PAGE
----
This PhD project will investigate the contribution made by women to British sculpture between 1978 and 1993. These transformative years witnessed increasing visibility for women at a time of significant sculptural innovation, from the emergence of New British Sculpture to the rise of ‘young British art’. Embracing the work of a diverse range of artists, this inclusive study will move beyond preconceptions of women as emulators, reinstating women as pioneers, driving new approaches to sculpture.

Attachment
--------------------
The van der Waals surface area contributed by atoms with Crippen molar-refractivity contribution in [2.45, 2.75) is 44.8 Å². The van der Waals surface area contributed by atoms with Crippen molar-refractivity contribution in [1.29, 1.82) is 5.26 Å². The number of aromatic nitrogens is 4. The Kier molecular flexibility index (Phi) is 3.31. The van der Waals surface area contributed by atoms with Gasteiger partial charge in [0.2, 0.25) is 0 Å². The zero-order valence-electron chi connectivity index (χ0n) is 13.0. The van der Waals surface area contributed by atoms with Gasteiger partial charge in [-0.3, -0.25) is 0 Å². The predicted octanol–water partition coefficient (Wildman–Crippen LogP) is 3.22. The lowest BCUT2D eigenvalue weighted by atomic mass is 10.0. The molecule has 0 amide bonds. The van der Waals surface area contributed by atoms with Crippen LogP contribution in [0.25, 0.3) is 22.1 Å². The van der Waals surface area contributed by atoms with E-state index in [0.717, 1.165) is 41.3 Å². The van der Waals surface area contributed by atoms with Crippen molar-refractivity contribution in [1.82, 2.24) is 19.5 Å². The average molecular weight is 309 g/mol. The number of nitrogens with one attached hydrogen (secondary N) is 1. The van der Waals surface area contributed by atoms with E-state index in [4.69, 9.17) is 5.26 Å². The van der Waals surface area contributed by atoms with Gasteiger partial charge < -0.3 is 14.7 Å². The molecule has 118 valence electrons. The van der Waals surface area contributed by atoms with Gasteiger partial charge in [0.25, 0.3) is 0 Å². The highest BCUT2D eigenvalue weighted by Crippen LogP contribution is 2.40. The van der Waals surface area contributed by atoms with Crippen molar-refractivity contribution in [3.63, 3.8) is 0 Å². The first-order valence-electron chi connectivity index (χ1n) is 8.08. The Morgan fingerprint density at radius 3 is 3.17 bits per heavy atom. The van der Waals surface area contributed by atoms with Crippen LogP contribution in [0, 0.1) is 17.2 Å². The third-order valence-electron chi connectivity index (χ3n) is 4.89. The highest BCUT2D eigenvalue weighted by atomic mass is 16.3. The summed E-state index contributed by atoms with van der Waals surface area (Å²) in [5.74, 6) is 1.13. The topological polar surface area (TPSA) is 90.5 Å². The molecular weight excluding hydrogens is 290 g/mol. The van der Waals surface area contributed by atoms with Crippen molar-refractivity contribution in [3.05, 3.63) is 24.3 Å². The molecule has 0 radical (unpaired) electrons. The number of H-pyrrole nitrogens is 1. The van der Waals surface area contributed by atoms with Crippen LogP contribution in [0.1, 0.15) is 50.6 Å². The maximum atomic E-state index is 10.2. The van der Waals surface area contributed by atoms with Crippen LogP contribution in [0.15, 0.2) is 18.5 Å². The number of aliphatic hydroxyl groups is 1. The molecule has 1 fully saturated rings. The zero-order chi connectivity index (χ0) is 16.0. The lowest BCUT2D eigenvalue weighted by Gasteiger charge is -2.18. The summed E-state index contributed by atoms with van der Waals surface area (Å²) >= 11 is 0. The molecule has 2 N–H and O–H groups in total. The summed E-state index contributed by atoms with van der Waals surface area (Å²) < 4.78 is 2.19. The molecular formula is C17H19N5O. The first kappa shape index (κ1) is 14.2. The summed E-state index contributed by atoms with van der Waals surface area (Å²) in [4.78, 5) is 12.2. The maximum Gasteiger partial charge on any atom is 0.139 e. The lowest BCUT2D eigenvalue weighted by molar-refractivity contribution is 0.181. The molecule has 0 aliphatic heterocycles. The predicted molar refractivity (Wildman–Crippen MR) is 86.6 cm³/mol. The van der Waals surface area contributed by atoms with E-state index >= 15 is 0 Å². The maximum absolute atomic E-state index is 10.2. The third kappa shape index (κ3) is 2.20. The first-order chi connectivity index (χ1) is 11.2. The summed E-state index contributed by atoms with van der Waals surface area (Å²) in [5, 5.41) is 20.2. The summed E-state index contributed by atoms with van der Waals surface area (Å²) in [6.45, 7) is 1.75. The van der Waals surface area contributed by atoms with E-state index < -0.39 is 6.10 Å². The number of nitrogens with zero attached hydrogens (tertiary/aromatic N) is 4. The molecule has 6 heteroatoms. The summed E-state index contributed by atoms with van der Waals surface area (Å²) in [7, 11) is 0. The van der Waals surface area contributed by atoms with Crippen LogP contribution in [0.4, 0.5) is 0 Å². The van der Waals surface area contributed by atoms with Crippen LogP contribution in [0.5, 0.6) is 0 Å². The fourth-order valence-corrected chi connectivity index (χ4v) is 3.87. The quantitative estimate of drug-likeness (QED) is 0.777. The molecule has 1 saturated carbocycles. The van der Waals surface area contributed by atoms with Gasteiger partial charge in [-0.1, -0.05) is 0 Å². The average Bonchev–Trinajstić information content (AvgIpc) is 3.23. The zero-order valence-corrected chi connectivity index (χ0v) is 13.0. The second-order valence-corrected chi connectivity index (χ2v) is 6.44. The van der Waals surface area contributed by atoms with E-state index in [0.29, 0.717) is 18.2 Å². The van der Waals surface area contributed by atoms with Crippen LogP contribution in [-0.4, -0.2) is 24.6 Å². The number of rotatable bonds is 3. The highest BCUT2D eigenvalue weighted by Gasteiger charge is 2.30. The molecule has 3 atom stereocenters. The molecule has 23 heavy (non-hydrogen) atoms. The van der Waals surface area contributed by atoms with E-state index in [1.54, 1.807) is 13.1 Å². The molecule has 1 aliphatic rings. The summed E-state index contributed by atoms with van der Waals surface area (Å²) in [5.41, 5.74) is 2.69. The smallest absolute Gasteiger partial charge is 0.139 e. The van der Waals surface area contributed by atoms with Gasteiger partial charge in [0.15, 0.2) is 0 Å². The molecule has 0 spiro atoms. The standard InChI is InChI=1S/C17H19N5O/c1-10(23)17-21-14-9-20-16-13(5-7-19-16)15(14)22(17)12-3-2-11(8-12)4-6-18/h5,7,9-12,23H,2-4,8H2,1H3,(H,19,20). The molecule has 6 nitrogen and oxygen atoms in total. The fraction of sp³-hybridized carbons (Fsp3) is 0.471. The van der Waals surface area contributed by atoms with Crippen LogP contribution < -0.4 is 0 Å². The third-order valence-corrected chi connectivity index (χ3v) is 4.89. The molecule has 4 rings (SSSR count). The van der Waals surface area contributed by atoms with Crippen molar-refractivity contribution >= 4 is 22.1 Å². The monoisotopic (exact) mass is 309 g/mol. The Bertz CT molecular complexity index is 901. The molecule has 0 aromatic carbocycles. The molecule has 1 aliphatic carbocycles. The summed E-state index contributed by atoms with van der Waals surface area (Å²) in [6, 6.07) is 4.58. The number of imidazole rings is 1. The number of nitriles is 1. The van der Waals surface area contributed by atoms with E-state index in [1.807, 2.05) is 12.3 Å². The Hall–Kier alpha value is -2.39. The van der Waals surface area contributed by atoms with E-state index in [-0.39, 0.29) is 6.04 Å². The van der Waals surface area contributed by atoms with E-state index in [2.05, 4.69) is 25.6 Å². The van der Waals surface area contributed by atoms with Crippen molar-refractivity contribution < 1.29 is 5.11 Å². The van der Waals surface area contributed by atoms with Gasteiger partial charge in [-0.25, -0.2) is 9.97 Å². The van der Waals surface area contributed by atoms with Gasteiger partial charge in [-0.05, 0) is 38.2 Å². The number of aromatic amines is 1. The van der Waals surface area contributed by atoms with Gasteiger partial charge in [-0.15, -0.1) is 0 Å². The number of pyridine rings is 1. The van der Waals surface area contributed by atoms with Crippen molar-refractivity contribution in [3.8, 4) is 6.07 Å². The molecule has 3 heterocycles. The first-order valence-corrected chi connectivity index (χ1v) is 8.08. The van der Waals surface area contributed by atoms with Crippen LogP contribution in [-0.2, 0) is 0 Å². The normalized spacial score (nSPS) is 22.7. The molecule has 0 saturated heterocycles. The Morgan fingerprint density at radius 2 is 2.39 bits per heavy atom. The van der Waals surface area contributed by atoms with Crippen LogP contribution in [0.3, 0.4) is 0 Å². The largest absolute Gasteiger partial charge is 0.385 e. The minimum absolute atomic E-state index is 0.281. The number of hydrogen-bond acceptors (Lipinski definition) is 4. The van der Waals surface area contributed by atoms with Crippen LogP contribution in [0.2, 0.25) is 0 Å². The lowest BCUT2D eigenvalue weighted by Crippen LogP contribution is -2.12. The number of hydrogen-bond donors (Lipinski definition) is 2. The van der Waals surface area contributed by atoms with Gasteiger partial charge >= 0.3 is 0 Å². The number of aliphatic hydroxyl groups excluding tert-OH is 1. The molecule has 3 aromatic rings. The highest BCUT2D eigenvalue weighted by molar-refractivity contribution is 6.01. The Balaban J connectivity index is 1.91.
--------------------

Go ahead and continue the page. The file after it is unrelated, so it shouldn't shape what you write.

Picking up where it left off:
This project will analyse how a generation of women harnessed the potential of malleable materials such as flowers, textiles and biological matter to interrogate issues of precarity and vulnerability. It will investigate a range of destabilising working methods and display strategies from decay, desiccation and destruction to leaning, balancing and dangling. The employment of salvage processes suggests frugality and limited resources but also highlights the creative potential of recovery. The research will include a reappraisal of overlooked artists, whose contributions deserve greater recognition. It will also analyse the relationship between sculptural precarity and art world marginalization experienced by many women working across this period.